William TIMYM MBE. 1901-1990
Bronze. Signed and dated 1980
Numbered 1 of 9.
Cast by the Morris Singer foundry.
PROVENANCE: The family of William Timym
William Timym was born in Vienna, and grew up in the rich environment and disciplined atmosphere of the Vienna Academy where he studied. He had several exhibitions in Vienna and Cologne before left Austria in 1938. He then moved to England and remained there.
Timym's work is mainly concerned with animals but he has also executed portrait commissions for the Ministry of Information and other Government departments.
He sculpted a number of significant British personalities including Sir Bertrand Russell, Sir Malcolm Sargent, and Sir Francis Chichester. Most of these are now on permanent exhibition in public spaces such as on the sweeping staircase at the Royal Albert Hall, in London, and on Gipsy Moth, Chichester's famous yacht. On receiving his MBE for services to the Arts, he was asked by the Queen Mother to execute a life size bronze bust of her, but declined saying that he felt bronze too coarse a medium to be capable of faithfully representing the grace of her Majesty. A brilliant portrait of Field Marshall Montgomery commissioned by the Ministry of Information in WW2 is held in the national collection. See http://en.wikipedia.org/wiki/William_Timym#mediaviewer/File:INF3-76_pt5_General_Sir_Bernard_Montgomery_Artist_Tim.jpg
He has reached distinction in almost every field of art. For almost 18 years he had a cartoon series running on BBC television - including "Bongo the Boxer" and "Bleep and Booster". These characters are to be revived shortly, bring his name once again into the public arena.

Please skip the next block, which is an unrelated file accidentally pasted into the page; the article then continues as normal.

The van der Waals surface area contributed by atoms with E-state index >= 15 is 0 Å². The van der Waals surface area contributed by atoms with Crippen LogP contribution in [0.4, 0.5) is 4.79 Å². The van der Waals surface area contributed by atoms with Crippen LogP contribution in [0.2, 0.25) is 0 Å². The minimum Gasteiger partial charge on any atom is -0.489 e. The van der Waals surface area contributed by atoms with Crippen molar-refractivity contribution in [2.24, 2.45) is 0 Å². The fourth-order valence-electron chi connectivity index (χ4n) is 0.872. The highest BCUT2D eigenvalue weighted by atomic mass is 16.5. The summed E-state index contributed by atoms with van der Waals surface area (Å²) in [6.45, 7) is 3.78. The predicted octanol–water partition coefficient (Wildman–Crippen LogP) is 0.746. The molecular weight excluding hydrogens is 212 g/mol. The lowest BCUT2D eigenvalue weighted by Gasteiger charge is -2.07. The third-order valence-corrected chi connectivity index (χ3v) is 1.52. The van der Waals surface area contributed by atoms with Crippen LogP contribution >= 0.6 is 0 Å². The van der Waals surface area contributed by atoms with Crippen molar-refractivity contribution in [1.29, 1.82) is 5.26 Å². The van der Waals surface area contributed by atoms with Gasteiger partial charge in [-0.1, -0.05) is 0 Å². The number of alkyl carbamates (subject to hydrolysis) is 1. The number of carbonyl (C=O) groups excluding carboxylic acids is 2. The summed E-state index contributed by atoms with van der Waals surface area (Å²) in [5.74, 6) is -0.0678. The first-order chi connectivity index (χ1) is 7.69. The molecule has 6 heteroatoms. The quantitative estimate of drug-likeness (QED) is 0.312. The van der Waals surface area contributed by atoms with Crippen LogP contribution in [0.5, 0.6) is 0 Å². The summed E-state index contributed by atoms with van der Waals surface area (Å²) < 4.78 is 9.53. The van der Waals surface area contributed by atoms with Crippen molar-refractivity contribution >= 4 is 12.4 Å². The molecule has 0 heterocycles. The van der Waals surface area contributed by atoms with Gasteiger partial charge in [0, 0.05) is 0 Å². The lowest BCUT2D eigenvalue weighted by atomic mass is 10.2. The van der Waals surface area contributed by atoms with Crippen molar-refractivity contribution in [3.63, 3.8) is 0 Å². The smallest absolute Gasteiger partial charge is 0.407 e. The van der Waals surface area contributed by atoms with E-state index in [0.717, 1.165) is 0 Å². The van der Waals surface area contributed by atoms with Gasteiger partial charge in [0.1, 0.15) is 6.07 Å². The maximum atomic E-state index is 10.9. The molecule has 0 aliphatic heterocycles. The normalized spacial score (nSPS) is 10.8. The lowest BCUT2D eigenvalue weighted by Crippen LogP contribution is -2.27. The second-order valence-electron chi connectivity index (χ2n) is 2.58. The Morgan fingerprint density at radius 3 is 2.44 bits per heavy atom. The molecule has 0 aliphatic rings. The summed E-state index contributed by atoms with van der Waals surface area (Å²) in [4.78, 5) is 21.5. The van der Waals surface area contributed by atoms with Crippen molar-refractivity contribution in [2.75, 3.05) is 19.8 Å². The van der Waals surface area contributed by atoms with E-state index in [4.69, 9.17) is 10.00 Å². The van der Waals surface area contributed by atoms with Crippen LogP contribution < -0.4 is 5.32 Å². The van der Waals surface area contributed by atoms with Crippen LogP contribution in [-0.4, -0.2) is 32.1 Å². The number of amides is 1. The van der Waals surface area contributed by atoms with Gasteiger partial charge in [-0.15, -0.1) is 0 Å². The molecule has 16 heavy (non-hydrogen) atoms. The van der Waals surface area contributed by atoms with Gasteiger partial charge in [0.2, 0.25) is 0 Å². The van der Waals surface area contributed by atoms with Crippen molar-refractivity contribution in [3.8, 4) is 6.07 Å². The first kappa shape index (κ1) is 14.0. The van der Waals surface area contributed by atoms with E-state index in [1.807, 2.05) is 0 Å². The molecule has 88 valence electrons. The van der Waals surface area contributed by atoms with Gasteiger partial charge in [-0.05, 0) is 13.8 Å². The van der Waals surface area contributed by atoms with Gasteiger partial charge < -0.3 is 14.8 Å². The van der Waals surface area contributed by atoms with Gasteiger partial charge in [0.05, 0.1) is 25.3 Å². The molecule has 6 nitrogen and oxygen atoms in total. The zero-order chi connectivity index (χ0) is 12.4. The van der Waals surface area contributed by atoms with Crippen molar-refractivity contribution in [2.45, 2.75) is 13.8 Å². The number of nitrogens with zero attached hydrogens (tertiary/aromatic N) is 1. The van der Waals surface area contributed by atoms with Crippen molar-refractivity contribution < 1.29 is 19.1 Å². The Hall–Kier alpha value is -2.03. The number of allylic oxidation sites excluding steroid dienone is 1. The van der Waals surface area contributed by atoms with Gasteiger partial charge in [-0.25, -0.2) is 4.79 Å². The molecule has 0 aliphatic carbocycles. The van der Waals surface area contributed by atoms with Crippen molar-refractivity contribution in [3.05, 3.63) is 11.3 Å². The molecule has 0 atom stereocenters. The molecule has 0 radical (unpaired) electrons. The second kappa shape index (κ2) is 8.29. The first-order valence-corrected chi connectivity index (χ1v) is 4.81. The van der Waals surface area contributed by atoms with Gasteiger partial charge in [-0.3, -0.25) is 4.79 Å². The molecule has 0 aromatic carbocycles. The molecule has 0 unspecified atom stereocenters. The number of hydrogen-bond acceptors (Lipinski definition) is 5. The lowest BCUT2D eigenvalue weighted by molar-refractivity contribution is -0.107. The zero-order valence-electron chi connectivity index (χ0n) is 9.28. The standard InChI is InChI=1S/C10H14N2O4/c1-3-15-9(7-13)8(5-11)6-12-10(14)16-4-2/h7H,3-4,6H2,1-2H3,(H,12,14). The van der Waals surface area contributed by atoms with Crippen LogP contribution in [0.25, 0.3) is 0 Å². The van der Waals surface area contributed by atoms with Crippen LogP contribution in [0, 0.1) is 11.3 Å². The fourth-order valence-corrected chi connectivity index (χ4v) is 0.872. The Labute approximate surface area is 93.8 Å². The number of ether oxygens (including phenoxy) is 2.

He exhibited at the Moorland Gallery for many years and he has shown both bronzes and drawings. His work was shown at the Royal Academy in the Summer Exhibition of 1974, and in 1975 he exhibited at the Game Coin, Texas. In the same year he had work on show at the World Wildlife Convention in Las Vegas.
He has a long standing association with London Zoo, and in 1977 he executed a magnificent life size bronze of a Lion's head, now mounted on the Lion house wall at London Zoo, and a life size bronze of Guy the Gorilla who died in 1978, now set into the long grass circle outside the restaurant also at the zoo . He sculpted the giant panda Chi-Chi, Phil the Gorilla and a life-size elephant, both for Florida Zoo. His "Fighting Leopards" can be seen in the restaurant at London Zoo.
He gained his skills during a period when the figurative realism of the nineteenth century had spilled into the early twentieth century and was strong in European art. Yet he had absorbed and incorporated into his work the power of impressionism and the new art. Along with his gift, this special mix of styles gives him an edge in creating representations that are both true to life, and reveal the character of the sitter "below the skin".
As with all of his sculpture, if the viewer allows his eye to be receptive, the nature and power of the animal is faithfully revealed through his rendition of expession and posture.
A recent series of acquisitions has been made by Maverick Entertainment from the artist's estate, of the rights to his cartoons popularised in the 1960s by Blue Peter: "Bengo The Boxer Pup" , "Muffin The Mule" and "Bleep and Booster". William Timym's name is likely to be revived in the public consciousness with his once popular cartoons being brought back to life on television again.
For Timym, the challenge was to represent the animal and the particular dynamic in its movement and reveal its character. He has done this very successfully with a display of almost comical activities that the Warthog gets up to, down to scratching its backside on a rock.
Christopher Payne, "Animals in Bronze", illustrations on pp 65, 144, 249